East African Civil Aviation Academy - EACAA (Soroti) MYCOBA

Welcome to EACAA

East African Civil Aviation Academy (Soroti Airport) is the training base for the Soroti Flying School, which provides training through instrument and multiengine ratings. Training aircraft are available up to a Cessna 310. The Academy currently operates more like a department under Ministry of Works and Transport (MoWT), headed by a director who reports to the Permanent Secretary (PS MoWT).

Brief background

EACAA was established in September 1971 as the East Africa Civil Aviation Flying School of excellence under the Directorate of Civil Aviation (DCA) of the East African Community (EAC), with Government of Uganda, EAC and the United Nations Development Programme and the International Civil Aviation Organisation UNDP/ICAO as the main contributors. While GoU upgraded the Soroti Airfield runway from grass surface to asphalt, EAC financed the construction of the school buildings, staff housing and navigation facilities as well as providing the administration staff and some technical personnel like counterpart instructors, Air traffic controllers and Meteorologists. Further, the UNDP/ICAO provided technical assistance in three programs running from 1971 - 1985 in which these UN agencies supplied all training equipment including aircraft, engineering workshop equipment, training aids and project vehicles, among others. They also provided expatriate instructional staff as well as training for counterpart technical staff. East African Airways provided the bulk of counterpart flying and engineering instructors.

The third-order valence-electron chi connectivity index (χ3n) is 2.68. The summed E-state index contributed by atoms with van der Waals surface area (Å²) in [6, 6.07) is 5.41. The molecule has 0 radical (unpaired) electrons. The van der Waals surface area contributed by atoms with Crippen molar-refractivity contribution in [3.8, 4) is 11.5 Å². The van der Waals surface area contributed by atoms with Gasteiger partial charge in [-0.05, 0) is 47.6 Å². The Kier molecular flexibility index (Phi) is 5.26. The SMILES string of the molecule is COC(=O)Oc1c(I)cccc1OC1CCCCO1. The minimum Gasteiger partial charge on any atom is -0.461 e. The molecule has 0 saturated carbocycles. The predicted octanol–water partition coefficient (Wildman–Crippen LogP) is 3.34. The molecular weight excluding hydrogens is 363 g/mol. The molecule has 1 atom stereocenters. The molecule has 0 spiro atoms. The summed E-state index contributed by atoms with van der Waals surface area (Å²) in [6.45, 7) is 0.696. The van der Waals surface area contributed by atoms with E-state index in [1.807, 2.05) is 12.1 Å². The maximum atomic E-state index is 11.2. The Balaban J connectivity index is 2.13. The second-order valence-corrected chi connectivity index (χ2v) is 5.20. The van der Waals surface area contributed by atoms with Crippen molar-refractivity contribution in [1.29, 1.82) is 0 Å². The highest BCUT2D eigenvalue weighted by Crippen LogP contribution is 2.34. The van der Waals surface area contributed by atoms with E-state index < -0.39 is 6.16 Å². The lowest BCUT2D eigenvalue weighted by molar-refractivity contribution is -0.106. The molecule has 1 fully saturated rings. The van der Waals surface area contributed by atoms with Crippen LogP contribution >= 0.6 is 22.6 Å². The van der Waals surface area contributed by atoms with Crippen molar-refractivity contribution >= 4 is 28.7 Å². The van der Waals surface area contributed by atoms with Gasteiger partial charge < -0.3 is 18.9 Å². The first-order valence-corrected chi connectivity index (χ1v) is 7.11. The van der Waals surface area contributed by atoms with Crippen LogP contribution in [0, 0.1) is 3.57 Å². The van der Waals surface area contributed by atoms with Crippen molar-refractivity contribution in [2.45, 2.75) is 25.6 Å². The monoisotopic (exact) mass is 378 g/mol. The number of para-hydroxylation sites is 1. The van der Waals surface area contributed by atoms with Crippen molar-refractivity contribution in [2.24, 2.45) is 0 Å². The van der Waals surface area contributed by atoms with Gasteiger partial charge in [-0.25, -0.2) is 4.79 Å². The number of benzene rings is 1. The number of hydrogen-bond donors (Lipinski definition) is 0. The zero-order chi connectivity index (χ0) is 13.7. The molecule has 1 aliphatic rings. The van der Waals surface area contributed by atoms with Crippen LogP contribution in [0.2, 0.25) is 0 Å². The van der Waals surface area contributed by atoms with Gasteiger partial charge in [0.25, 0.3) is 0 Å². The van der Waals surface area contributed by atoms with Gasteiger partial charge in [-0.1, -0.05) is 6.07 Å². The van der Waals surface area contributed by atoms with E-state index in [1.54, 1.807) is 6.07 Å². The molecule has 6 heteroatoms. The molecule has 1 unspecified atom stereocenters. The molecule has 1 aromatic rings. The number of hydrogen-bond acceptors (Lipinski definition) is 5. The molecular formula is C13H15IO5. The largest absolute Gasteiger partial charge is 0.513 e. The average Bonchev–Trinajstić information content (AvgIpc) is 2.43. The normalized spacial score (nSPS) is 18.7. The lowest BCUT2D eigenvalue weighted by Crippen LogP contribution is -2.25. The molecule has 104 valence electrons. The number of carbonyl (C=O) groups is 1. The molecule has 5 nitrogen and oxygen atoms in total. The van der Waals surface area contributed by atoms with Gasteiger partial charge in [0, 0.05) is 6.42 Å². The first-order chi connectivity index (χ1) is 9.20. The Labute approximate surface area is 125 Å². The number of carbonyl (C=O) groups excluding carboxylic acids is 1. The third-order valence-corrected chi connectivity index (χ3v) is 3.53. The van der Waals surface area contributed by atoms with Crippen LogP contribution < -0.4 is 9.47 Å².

The Management

A non-executive management Advisory Task Force (MATF) performs the oversight function with the key mandate of steering the academy to its realization of the "Centre of Excellence" status as envisaged by the EAC. The academy has now had 8 principals or directors since its inception. The first indigenous principal was the late H.H Henry Wako Muloki (RIP), the former Kyabazinga of Busoga. Established with the main objective of producing indigenous aviation industry operatives that had, hitherto, been dominated by expatriates, the academy has been able to provide well trained aircraft flight and ground crew in sufficient numbers to man the regional aviation industry. The bulk of the academys graduates is employed by regional airlines, air charter companies as well as private and state owned operators including Air Uganda, Kenya Airways (KQ), British Airways (BA), Precision Air, Asante Aviation, Air Link, National Police Air Wings and Air Forces and Civil Aviation Authorities (CAAs), among others. "The Academy has, to-date, trained over 650 pilots, 280 aircraft maintenance engineers and 100 flight operation officers from Uganda, Kenya, Tanzania, Rwanda, South Sudan, South Africa, DR Congo, India and Germany", says Lodiong.